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Rand Paul Has a Quick Fix For TSA: Pull the Plug 1051

Posted by Soulskill
from the might-increase-their-efficacy dept.
suraj.sun quotes from Politico: "Rand Paul has a reform plan for the Transportation Security Administration: Scrap the whole thing. A personal message from Paul (R-Ky.) came atop emails this week from the Campaign for Liberty Vice President Matt Hawes, asking for readers to sign a petition in support of Paul's 'End the TSA' bill. A Paul spokeswoman said that legislation is being finalized next week. 'Every inch of our person has become fair game for government thugs posing as "security" as we travel around the country. Senator Rand Paul has a plan to do away with the TSA for good, but he needs our help,' reads the petition, which also asks signers to 'chip in a contribution to help C4L mobilize liberty activists across America to turn the heat up on Congress and end the TSA's abuse of our rights.' 'The American people shouldn't be subjected to harassment, groping, and other public humiliation simply to board an airplane. As you may have heard, I have some personal experience with this, and I've vowed to lead the charge to fight back,' Paul wrote at the top of a C4L fundraising pitch, according to blogs that received the email. 'Campaign for Liberty is leading the fight to pressure Congress to act now and restore our liberty. It's time to END the TSA and get the government's hands back to only stealing our wallets instead of groping toddlers and grandmothers.'"
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Rand Paul Has a Quick Fix For TSA: Pull the Plug

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  • by Anonymous Coward on Friday May 04, 2012 @02:31PM (#39893435)

    Sign me up. This security theater has got to stop.

    • Re: (Score:3, Funny)

      by lightknight (213164)

      Indeed. I feel like I am watching a BOFH episode play out in real life. [ntk.net]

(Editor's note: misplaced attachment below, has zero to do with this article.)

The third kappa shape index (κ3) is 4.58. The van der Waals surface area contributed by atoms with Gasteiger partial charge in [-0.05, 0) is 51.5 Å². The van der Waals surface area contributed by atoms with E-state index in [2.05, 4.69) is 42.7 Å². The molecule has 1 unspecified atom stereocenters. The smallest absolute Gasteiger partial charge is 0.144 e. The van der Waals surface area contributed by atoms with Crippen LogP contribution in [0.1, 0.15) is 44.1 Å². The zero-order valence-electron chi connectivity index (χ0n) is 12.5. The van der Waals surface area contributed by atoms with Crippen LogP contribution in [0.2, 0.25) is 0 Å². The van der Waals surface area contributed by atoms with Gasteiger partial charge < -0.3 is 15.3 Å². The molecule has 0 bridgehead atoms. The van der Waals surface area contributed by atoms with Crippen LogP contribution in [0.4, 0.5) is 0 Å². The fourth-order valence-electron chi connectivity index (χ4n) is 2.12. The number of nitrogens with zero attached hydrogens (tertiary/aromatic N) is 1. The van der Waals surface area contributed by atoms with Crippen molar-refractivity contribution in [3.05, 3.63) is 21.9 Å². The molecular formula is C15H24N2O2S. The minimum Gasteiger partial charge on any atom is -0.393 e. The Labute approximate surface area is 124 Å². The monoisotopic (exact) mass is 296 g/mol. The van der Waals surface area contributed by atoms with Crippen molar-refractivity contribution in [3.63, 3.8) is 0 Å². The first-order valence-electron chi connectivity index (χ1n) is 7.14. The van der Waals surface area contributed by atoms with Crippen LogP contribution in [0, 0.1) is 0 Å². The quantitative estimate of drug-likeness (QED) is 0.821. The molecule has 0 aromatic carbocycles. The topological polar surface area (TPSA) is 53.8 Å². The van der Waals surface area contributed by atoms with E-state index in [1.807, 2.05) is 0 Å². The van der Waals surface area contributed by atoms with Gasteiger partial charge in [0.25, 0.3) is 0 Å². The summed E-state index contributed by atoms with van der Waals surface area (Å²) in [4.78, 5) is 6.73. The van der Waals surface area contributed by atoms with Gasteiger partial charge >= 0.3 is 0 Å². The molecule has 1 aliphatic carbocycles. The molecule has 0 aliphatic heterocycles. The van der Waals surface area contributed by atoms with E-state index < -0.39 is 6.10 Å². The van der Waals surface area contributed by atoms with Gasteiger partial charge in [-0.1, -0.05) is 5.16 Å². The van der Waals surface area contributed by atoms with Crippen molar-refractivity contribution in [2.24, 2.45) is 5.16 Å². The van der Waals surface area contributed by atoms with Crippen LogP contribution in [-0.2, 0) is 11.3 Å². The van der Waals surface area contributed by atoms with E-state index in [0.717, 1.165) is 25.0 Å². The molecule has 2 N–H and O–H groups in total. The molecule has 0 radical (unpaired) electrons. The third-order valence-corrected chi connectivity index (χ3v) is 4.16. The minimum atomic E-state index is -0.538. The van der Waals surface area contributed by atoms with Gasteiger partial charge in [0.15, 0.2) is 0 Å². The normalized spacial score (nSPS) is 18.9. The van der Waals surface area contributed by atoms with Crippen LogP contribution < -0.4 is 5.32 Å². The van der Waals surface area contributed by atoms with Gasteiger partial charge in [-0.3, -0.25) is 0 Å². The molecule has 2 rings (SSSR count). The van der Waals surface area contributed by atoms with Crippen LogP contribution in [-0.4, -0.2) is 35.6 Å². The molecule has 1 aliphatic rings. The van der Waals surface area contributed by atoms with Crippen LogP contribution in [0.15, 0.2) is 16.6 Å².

Everything can be allocated behind the great white elephant [wikipedia.org] of national security.

      • by LifesABeach (234436) on Friday May 04, 2012 @04:12PM (#39895217)
        I am concerned that Rand Paul has stated something that I agree with. Now I'm forced to reevaluate my knowdege base of TSA pin headed flatulence and see where I am incorrect.

        And I had important,(for me), things that needed to get completed!
      • by jd (1658) <imipak@yaCOLAhoo.com minus caffeine> on Friday May 04, 2012 @05:14PM (#39896081) Homepage Journal

        I think the BOFH was their training manual. I can't say that the recent news that agents were arrested for facilitating drug smuggling in exchange for a cut of the profits did anything to improve my opinion. Stories from way back, for example one story on Slashdot where a former TSA agent claimed that their instructions were to allow guns through to avoid holding up the lines, also diminished what little regard I had for them. (The Slashdot claim mirrors claims by journalists at around the same time that around 30% of attempts to get a gun through screening succeeded, so I'm inclined to take the claim as more than just fluff.)

        This is perhaps the first (and probably only) time I'm going to agree with R.P. on anything, he's normally 52 cards short of a full deck (all that's left are the jokers) but there really is no benefit in a security apparatus that offers no security but does offer a great deal of insecurity and hardship. The TSA has failed to demonstrate that it is competent or capable of dealing with any actual threat. Rather, it has an worryingly high failure rate and an even more worrying tendency to fix the wrong problem when something does go wrong - and usually badly.

        There has been ONE attempt to put Semtex in a shoe, and the attempt could not have succeeded. It is extremely doubtful that passing the shoes through the scanner would have detected it. Compare that to the total number of hijacks that have succeeded due to firearms. Tell me, which of the attack vectors is a genuine threat more likely to pursue? The one that might work or the one that's stupid? So which does the TSA attempt to close? Yes, the one that's stupid. Yay. And "attempt" is about as far as it has probably got. I don't trust the TSA's competency at detecting Semtex, either in terms of finding a bomb detector that will spot it (it's notoriously difficult, which is why the IRA used it extensively) or in terms or recognizing that the detector has spotted anything at all.

        No security is perfect, but if we're to believe (even a little bit) the Slashdot claim and the recent news stories, then it suggests that the TSA is not accidentally insecure but knowingly insecure. The people at the top probably didn't intend it to be that way, but the people at the top don't seem eager to fix the problems either. As such, it may not be their doing but it is their responsibility and they're failing.